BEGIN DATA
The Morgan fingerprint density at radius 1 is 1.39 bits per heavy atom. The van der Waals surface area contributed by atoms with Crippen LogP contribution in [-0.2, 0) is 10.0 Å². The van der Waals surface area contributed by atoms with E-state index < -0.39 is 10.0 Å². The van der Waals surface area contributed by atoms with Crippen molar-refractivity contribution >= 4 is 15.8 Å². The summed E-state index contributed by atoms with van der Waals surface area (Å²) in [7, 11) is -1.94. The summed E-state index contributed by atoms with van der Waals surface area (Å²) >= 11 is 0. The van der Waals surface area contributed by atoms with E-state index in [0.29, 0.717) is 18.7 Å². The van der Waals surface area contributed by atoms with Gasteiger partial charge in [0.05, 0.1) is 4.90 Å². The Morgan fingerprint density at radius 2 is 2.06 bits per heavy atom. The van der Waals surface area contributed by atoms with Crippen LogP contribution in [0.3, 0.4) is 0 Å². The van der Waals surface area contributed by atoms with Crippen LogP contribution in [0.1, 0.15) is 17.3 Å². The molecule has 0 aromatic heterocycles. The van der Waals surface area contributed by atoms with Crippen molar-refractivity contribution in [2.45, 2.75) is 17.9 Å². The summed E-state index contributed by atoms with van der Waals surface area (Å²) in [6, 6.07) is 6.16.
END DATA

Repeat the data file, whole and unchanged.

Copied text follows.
The Morgan fingerprint density at radius 1 is 1.39 bits per heavy atom. The van der Waals surface area contributed by atoms with Crippen LogP contribution in [-0.2, 0) is 10.0 Å². The van der Waals surface area contributed by atoms with E-state index < -0.39 is 10.0 Å². The van der Waals surface area contributed by atoms with Crippen molar-refractivity contribution >= 4 is 15.8 Å². The summed E-state index contributed by atoms with van der Waals surface area (Å²) in [7, 11) is -1.94. The summed E-state index contributed by atoms with van der Waals surface area (Å²) >= 11 is 0. The van der Waals surface area contributed by atoms with E-state index in [0.29, 0.717) is 18.7 Å². The van der Waals surface area contributed by atoms with Gasteiger partial charge in [0.05, 0.1) is 4.90 Å². The Morgan fingerprint density at radius 2 is 2.06 bits per heavy atom. The van der Waals surface area contributed by atoms with Crippen LogP contribution in [0.3, 0.4) is 0 Å². The van der Waals surface area contributed by atoms with Crippen LogP contribution in [0.1, 0.15) is 17.3 Å². The molecule has 0 aromatic heterocycles. The van der Waals surface area contributed by atoms with Crippen molar-refractivity contribution in [2.45, 2.75) is 17.9 Å². The summed E-state index contributed by atoms with van der Waals surface area (Å²) in [6, 6.07) is 6.16.